Induction-powered biosensors detecting many molecules in vivo presented today at ISCAS in Lisbon by EPFL researchers
The future of medicine lies in ever greater precision, not only when it comes to diagnosis but also drug dosage. The blood work that medical staff rely on is generally a snapshot indicative of the moment the blood is drawn before it undergoes hours - or even days - of analysis.
Several EPFL laboratories are working on devices allowing constant analysis over as long a period as possible. The latest development is the biosensor chip, created by researchers in the Integrated Systems Laboratory working together with the Radio Frequency Integrated Circuit Group. Sandro Carrara is unveiling it today at the International Symposium on Circuits and Systems (ISCAS) in Lisbon.
"This is the world's first chip capable of measuring not just pH and temperature, but also metabolism-related molecules like glucose, lactate and cholesterol, as well as drugs," said Dr Carrara. A group of electrochemical sensors works with or without enzymes, which means the device can react to a wide range of compounds, and it can do so for several days or even weeks.
This one-centimetre square device contains three main components: a circuit with six sensors, a control unit that analyses incoming signals, and a radio transmission module. It also has an induction coil that draws power from an external battery attached to the skin by a patch. "A simple plaster holds together the battery, the coil and a Bluetooth module used to send the results immediately to a mobile phone," said Dr Carrara.
Contactless, in vivo monitoring
The chip was successfully tested in vivo on mice at the Institute for Research in Biomedicine (IRB) in Bellinzona, where researchers were able to constantly monitor glucose and paracetamol levels without a wire tracker getting in the way of the animals' daily activities. The results were extremely promising, which means that clinical tests on humans could take place in three to five years - especially since the procedure is only minimally invasive, with the chip being implanted just under the epidermis.
"Knowing the precise and real-time effect of drugs on the metabolism is one of the keys to the type of personalised, precision medicine that we are striving for," said Dr Carrara.
Sandro Carrara | EurekAlert!
The end of pneumonia? New vaccine offers hope
23.10.2017 | University at Buffalo
Scientists track ovarian cancers to site of origin: Fallopian tubes
23.10.2017 | Johns Hopkins Medicine
Salmonellae are dangerous pathogens that enter the body via contaminated food and can cause severe infections. But these bacteria are also known to target...
University of Maryland researchers contribute to historic detection of gravitational waves and light created by event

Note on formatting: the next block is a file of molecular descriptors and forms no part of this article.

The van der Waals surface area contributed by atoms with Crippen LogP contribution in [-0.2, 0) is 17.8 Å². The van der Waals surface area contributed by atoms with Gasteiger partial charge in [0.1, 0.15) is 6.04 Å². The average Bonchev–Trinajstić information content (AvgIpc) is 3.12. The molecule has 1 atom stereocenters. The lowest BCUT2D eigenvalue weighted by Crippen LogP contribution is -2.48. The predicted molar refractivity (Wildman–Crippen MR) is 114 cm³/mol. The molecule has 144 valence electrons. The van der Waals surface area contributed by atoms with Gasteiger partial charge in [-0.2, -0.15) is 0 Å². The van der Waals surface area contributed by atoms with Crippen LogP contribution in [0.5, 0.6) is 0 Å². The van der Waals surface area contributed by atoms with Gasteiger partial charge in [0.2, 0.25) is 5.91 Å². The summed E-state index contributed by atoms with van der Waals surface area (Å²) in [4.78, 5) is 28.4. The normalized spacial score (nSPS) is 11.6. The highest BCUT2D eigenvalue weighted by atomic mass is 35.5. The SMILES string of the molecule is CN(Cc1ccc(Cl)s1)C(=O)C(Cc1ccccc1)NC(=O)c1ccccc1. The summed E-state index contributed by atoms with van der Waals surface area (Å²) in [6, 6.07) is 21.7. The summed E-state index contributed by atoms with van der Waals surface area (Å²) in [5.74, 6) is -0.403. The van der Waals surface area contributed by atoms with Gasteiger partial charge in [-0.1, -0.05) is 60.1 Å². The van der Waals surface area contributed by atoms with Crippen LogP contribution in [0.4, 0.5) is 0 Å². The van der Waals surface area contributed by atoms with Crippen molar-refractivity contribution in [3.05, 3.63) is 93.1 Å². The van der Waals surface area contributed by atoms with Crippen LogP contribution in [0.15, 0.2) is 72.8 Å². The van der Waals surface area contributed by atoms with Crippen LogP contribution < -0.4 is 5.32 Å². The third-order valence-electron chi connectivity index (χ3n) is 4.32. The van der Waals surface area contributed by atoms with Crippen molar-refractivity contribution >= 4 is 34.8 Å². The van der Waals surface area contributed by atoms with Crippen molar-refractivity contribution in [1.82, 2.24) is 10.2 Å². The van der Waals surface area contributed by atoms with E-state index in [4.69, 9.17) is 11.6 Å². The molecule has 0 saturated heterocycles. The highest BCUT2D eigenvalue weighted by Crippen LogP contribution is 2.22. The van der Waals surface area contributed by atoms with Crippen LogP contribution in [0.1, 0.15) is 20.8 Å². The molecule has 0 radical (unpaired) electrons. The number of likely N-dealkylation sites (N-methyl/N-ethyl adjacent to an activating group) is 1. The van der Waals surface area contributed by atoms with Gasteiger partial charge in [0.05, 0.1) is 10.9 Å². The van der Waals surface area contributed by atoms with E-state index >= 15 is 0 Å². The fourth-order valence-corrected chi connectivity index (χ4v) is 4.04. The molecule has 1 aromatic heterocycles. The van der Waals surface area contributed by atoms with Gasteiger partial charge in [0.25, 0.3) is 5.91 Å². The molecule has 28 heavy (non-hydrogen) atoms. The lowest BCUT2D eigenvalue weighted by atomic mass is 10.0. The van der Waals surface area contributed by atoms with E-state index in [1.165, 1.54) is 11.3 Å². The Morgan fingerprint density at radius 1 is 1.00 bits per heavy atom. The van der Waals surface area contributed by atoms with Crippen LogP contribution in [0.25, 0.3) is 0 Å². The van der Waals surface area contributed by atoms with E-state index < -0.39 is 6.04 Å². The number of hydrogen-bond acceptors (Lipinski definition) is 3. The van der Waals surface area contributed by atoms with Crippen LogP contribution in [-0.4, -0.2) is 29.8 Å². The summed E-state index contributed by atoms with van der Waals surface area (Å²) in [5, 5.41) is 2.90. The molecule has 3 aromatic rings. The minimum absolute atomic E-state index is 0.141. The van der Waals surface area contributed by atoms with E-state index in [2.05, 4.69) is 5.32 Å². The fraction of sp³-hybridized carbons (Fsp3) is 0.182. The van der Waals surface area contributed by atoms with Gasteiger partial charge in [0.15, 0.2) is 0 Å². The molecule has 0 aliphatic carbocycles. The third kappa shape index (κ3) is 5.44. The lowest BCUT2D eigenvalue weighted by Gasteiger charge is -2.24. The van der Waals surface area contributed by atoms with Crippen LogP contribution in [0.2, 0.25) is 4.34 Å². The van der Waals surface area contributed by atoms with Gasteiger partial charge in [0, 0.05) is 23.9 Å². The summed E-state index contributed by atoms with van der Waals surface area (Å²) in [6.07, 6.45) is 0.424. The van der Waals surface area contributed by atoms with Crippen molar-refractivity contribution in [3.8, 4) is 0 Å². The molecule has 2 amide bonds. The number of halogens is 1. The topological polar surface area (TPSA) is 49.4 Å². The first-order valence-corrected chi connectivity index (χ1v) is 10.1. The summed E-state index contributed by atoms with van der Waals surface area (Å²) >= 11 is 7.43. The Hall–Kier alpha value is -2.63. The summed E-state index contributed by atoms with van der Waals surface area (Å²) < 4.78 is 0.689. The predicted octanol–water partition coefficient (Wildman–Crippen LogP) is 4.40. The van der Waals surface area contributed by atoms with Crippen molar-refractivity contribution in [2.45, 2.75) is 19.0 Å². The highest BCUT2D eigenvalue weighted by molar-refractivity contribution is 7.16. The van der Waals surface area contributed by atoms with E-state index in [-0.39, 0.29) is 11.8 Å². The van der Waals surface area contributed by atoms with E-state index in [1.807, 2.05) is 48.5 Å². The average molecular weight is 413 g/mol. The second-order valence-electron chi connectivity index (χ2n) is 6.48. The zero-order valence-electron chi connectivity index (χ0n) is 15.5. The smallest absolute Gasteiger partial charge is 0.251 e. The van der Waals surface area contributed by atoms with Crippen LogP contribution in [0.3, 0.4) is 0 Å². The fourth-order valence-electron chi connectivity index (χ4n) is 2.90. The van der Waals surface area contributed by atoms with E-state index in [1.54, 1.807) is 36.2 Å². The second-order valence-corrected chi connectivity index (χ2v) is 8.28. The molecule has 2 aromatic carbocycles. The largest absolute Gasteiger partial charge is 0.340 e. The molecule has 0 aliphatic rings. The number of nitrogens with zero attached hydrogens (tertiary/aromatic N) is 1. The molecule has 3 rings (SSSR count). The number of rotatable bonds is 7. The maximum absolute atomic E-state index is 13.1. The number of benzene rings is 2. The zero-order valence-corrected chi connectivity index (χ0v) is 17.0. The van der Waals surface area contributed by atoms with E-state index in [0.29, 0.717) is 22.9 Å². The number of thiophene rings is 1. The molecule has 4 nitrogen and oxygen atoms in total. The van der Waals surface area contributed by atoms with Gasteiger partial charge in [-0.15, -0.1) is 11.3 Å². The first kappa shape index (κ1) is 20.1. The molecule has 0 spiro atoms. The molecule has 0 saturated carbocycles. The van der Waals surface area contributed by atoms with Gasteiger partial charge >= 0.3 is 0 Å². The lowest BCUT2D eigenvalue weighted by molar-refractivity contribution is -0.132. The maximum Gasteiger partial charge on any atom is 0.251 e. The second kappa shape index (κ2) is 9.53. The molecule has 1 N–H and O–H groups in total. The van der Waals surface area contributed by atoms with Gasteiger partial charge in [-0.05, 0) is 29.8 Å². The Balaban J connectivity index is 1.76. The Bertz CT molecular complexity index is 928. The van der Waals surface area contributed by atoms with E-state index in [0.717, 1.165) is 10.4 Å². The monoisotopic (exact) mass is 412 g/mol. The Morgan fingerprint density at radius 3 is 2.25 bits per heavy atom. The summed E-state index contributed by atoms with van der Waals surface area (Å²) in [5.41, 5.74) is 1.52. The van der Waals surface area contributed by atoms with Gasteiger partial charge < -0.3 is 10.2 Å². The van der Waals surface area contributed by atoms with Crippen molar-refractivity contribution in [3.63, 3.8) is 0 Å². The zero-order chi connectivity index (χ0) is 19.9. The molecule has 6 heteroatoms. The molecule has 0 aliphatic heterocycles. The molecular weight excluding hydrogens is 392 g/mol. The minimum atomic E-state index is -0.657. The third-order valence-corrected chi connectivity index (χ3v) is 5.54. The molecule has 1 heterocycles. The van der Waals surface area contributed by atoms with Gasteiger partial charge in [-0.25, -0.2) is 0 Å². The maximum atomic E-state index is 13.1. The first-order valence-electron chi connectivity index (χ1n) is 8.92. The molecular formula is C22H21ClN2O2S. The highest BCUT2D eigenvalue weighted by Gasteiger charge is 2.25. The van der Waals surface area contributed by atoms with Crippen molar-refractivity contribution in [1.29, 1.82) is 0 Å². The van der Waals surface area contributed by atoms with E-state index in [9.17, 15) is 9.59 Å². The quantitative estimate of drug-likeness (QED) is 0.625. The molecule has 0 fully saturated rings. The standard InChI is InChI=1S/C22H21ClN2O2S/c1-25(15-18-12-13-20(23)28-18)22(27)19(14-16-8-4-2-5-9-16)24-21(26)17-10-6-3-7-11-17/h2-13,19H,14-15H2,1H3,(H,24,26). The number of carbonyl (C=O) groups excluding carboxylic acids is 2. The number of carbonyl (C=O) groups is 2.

On August 17, 2017, at 12:41:04 UTC, scientists made the first direct observation of a merger between two neutron stars--the dense, collapsed cores that remain...
Seven new papers describe the first-ever detection of light from a gravitational wave source. The event, caused by two neutron stars colliding and merging together, was dubbed GW170817 because it sent ripples through space-time that reached Earth on 2017 August 17. Around the world, hundreds of excited astronomers mobilized quickly and were able to observe the event using numerous telescopes, providing a wealth of new data.
Previous detections of gravitational waves have all involved the merger of two black holes, a feat that won the 2017 Nobel Prize in Physics earlier this month....
Material defects in end products can quickly result in failures in many areas of industry, and have a massive impact on the safe use of their products. This is why, in the field of quality assurance, intelligent, nondestructive sensor systems play a key role. They allow testing components and parts in a rapid and cost-efficient manner without destroying the actual product or changing its surface. Experts from the Fraunhofer IZFP in Saarbrücken will be presenting two exhibits at the Blechexpo in Stuttgart from 7–10 November 2017 that allow fast, reliable, and automated characterization of materials and detection of defects (Hall 5, Booth 5306).
When quality testing uses time-consuming destructive test methods, it can result in enormous costs due to damaging or destroying the products. And given that...
Using a new cooling technique MPQ scientists succeed at observing collisions in a dense beam of cold and slow dipolar molecules.
How do chemical reactions proceed at extremely low temperatures? The answer requires the investigation of molecular samples that are cold, dense, and slow at...
23.10.2017 | Event News
17.10.2017 | Event News
10.10.2017 | Event News
23.10.2017 | Life Sciences
23.10.2017 | Physics and Astronomy
23.10.2017 | Health and Medicine